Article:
A few months ago, I don’t remember exactly how or where (though I am pretty sure it was during the many discussions of the puppies and the Hugos), it was brought to my attention that the author of the Brother Cadfael novels was, in fact, a woman.
On impulse, the next time I happened to visit the one remaining used bookstore within fifty miles, I bought over half a dozen of the Cadfael Chronicles, thinking it was about time I read at least one of the books that helped popularize historical mysteries.
Unfortunately, by then I was suffering form the most horrific reading slump known to woman, and so the books have been languishing in the many peaks and ridges of ye olde TBR Cordillera.
On Saturday, I grabbed the first title and didn’t let go until I was done.
So here it is, my first TBR Challenge review of 2016.¹
A Morbid Taste for Bones, by Ellis Peters
I am not exactly sure how I had managed to keep myself innocent of all things Brother Cadfael. I mean, I knew that there was a television series, apparently very good, but that was pretty much it.
Now, I’m kicking myself over and over–what. an. idiot! I’ve been, not reading these novels!
Here’s the blurb, from my battered paper copy:
Soon after his arrival at the Benedictine monastery of Shrewsbury, Brother Cadfael finds himself on a mission to his Welsh homeland. Acting as translator, he must help his prior obtain the bones of Saint Winifred, which now rest in a small village grave.
The Welsh villagers are loath to part with the relics of a martyr said to have miraculous powers, but before an agreement can be reached, the one villagers most outspoken in his dissent is found murdered. His lovely daughter is determined to find his killer–and Cadfael is eager to help.
Carefully, kindly, and with cunning enough to please any mystery fan, the good monk sets out to solve his first case. In the process, his heart is touched by two pairs of star-crossed lovers, and he just may effect a miracle of his own.
The premise of the mystery deals with a historical fact–the removal of Saint Winifred’s bones from her original resting place in Gwytherin to the Shrewsbury Abbey.
The writing voice is simply brilliant. The humor is wry and sly and oh, so lovely!
Cadfael is so very human in his observations about his fellow Benedictine brothers and, indeed, everyone else around him, and so very compassionate in his understanding of human nature, that even his most cynical thoughts have a gentleness that sets them apart from most (certainly, he’s much more forgiving of human foibles that directly affect him in a negative way than I am).
The crime at hand is, natch, deceptively simple, and so is, in the end, the manner in which it is solved; what makes the read so satisfying is the wonderful cast of characters, seen though Brother Cadfael’s at once shrewd and empathetic eyes, and the rich sense of history within the story.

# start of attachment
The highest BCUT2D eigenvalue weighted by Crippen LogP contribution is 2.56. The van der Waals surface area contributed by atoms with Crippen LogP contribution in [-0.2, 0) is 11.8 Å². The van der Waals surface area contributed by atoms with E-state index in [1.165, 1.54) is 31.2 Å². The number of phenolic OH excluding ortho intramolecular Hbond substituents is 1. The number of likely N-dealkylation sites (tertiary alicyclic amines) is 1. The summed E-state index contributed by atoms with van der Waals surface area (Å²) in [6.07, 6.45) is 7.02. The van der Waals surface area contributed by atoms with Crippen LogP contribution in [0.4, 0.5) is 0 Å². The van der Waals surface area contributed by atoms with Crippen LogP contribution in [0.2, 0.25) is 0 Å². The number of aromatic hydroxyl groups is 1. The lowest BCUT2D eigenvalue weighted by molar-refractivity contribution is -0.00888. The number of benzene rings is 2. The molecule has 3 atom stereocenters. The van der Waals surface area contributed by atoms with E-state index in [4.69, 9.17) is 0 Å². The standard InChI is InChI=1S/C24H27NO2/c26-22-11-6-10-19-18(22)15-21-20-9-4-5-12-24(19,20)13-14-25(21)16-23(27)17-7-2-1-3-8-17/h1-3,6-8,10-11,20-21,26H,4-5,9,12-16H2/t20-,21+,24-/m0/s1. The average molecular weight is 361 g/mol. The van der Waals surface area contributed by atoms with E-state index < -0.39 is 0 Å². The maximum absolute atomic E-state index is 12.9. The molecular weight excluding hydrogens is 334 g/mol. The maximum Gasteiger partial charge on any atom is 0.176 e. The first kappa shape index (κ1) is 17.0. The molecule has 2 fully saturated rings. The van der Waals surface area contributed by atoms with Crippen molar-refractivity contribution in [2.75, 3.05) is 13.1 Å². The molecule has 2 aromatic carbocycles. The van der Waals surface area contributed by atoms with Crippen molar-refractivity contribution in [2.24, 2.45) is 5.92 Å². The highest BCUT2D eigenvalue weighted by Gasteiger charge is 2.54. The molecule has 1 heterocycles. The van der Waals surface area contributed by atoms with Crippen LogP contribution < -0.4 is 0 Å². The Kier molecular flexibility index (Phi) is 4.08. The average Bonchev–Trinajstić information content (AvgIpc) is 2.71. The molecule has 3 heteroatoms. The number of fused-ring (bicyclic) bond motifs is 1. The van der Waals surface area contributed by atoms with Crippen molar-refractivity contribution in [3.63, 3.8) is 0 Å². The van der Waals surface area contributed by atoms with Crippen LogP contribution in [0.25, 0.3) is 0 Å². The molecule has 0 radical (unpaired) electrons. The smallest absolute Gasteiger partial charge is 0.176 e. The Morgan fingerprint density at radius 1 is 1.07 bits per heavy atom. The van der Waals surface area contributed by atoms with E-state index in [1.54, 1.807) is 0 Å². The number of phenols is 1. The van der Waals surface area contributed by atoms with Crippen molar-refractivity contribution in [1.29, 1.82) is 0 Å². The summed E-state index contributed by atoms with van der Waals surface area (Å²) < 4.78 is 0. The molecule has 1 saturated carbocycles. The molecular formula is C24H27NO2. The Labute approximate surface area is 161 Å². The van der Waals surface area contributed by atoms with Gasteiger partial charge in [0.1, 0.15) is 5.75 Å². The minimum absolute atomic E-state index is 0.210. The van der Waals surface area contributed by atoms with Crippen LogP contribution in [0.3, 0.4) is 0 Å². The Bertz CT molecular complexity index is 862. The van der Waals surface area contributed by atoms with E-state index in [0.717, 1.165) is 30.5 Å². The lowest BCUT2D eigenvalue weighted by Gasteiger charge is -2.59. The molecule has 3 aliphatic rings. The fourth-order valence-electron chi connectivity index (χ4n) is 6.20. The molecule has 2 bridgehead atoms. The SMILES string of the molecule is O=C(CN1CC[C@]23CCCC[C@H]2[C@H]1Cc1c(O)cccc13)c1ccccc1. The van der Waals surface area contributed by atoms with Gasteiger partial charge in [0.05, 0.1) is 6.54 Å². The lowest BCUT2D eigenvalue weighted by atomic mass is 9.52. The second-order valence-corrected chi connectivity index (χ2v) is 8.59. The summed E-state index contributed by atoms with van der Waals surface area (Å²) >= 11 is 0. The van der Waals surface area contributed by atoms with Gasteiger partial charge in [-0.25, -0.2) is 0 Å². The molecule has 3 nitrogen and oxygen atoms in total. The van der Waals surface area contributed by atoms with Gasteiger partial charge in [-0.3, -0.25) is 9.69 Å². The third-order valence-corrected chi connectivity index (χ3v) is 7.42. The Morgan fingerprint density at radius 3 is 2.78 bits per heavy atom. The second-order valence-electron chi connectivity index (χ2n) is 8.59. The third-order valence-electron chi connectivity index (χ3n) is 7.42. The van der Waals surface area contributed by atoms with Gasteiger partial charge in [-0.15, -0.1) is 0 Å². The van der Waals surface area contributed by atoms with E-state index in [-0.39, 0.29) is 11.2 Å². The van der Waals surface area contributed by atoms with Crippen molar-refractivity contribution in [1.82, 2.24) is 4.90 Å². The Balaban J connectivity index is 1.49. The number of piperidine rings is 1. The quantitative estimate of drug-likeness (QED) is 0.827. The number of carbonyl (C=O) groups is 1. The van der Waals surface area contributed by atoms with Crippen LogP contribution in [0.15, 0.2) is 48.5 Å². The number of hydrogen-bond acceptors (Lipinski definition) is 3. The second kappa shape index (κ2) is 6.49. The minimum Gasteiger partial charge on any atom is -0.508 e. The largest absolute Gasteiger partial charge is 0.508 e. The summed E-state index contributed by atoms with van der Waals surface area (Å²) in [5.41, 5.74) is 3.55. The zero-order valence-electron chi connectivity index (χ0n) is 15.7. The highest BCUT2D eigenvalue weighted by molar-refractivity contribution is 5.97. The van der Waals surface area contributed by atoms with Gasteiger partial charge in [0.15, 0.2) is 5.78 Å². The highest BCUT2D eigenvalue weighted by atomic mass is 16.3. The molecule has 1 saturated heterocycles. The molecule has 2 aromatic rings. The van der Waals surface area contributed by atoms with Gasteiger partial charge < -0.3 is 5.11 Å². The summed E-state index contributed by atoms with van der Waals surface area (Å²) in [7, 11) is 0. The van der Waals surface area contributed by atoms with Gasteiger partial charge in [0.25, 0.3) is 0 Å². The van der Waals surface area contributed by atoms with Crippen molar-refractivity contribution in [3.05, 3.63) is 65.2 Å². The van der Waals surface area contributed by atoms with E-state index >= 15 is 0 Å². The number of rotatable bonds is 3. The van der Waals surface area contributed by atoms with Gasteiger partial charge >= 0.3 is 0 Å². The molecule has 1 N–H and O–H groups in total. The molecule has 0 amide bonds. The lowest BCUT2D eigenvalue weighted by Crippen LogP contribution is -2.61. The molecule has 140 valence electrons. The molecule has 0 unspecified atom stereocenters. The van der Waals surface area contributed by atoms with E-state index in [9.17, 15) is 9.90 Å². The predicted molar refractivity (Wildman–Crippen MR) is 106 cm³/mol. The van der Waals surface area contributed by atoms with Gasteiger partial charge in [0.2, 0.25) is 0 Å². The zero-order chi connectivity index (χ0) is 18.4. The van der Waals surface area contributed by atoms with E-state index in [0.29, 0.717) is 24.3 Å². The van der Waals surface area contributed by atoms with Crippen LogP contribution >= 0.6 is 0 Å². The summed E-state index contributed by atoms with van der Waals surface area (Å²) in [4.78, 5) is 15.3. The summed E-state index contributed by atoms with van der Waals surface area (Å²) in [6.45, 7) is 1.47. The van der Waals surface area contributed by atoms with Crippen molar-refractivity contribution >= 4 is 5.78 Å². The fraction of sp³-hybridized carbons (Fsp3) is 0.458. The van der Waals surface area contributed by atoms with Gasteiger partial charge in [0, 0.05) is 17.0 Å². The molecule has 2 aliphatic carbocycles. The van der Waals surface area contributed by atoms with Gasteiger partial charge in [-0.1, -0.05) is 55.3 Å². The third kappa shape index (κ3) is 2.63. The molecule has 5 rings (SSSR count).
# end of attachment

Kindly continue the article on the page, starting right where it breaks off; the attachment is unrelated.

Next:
The pages are quite simply imbued with a sense of the period in which the story is set, without hitting the reader over the head with dry or unnecessary details, or sly winks as to how much research was done prior to writing the novel. An offhand comment by a secondary character, a single sentence in a descriptive paragraph, and we are brought to the twelfth century, with all its mysticism, common sense, ignorance, and politics.
And oh, the writing!
I was fully engaged within two paragraphs, and chuckling to myself by page ten.
Take this bit, from page 13 of my paperback edition:
An alien priory, only a few miles distant, with its own miracle-working saint, and the great Benedictine house of Shrewsbury as empty as a plundered almsbox! It was more than Prior Robert could stomach. He had been scouring the borderlands for a spare saint now for a year or more, looking hopefully towards Wales, where it was well known that holy men and women had been common as mushrooms in autumn in the past, and as little regarded.
Saints, as common as mushrooms in autumn. Snerk!
I am afraid to talk too much about the rest of the cast of characters, because I think I’m liable to spoil the story for the few out there who haven’t read this book. (I definitely lack the author’s subtlety!) I’ll just say that I was not positive of the identity of the culprit until the narrative revealed it unequivocally.
And there are two lovely, sweet romances too!
What more could I ask, really?
If you belong to that small number of readers who are new to this series, I enthusiastically encourage you to find a copy by whatever legal means you can, and read it. It’s wonderful! And, at just about 250 pages, it doesn’t require a terribly onerous investment of time and energy to find out whether you agree with me about the writing, the mystery, the character, or the setting.
I am so happy I have half a dozen more of these novels at hand!² (Of course, now I must find the rest of the 21 Brother Cadfael tomes published, and quite likely try other works by the author under her various male pseudonyms.)
A Morbid Taste for Bones gets a 9.00 out of 10
~ * ~
¹ Here’s hoping it’s not the one and only too.
² Since I have little to no self-control, I’m now on the fourth of the titles I do have.